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Monitoring SQL  «Prev  Next»
Lesson 10 SQL Server - Trace Flags
Objective Monitor SQL Server using trace flags

Monitor SQL Server with Trace Flags

SQL Server provides trace flags that allow you to view and configure SQL Server’s behavior. While there are many different flags, we will only cover the ones that are used to help monitor SQL Server's performance. When setting a trace flag you provide SQL Server with a number identifying which flag to set. The following list contains the flag number and a description of what the flag does.

-1 Causes the trace flag changes to affect all connection
1204 When a dead lock occurs, SQL Server will print out information about the type of locks participating in the deadlock and the current commands affected
Deadlock: When two connections each hold locks on resources that the other connection wants.
1205 Details information about the command being executed at the time of a deadlock
1704 Prints information about the creation and removal of temporary tables
3604 Sends trace output to the client
3605 Sends trace output to the error log
4030 Prints both the byte and the ASCII representation of the input buffer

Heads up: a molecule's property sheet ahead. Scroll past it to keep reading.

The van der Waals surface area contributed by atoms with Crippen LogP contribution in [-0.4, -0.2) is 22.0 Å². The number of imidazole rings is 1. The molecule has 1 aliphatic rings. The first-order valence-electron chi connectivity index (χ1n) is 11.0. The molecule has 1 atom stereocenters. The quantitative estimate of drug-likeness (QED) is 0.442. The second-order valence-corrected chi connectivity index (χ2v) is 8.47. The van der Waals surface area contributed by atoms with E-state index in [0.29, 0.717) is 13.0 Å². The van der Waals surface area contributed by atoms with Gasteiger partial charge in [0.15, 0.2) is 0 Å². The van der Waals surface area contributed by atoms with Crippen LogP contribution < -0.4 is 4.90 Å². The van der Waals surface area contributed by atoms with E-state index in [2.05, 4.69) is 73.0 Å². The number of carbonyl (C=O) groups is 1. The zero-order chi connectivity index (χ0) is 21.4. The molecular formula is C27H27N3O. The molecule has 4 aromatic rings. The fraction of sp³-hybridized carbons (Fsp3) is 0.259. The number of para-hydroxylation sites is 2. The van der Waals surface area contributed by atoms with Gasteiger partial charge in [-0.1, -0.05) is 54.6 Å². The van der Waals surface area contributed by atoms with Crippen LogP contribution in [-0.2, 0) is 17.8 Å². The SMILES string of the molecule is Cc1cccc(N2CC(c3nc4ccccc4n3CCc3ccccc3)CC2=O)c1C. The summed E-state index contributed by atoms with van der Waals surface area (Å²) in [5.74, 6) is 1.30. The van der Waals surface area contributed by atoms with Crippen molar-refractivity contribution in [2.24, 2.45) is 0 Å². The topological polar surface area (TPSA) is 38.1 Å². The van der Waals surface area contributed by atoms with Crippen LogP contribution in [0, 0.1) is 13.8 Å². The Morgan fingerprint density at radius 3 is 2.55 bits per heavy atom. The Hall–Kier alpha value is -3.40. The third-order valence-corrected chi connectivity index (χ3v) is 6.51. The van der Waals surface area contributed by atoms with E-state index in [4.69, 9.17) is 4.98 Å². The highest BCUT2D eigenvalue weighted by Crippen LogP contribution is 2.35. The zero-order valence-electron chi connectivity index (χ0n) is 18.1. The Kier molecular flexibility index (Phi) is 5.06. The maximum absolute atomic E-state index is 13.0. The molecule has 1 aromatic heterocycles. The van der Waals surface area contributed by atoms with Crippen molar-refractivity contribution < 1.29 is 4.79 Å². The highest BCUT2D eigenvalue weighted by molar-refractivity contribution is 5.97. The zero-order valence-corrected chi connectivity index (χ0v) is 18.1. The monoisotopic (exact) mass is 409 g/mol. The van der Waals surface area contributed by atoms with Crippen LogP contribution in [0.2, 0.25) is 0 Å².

4031 Prints both the byte and the ASCII representation of the output buffers
4032 Prints only the ASCII representation of the input buffer


The trace commands that you will probably find the most usefull are the 1204 and 1205. If your application is having deadlocks, these flags will pinpoint exactly what is causing it.

dbcc traceon

The dbcc traceon command is used to turn flags on after SQL Server has started. The syntax is as follows:
dbcc traceon (flag [,flag[ … ] ] )

dbcc traceoff

The dbcc traceoff command is used to turn flags off after SQL Server has started.
dbcc traceoff (flag [,flag[ … ] ] )

dbcc tracestatus

The dbcc tracestatus command is used to see if a flag is on or off. The syntax is as follows:
dbcc tracestatus (flag [,flag[ … ] ] )
For each flag that you pass in to the command, SQL Server will tell you if it is on (1) or off (2). Sample output is:

TraceFlag   Status      
--------    ----------- 

3604        1

106         0

1402        0

1705        0

1205        1

Automatically starting trace flags

You can configure any of the flags to be turned on automatically when SQL Server starts up. To do so you need to add a –T#### or /T#### parameter where #### is one of the flags list in this lesson to the start up configuration, which you learned about if you took the first course in this series. You can set as many trace flags as you want.
The next lesson covers how to use the built-in functions provided with SQL Server to monitor its behavior.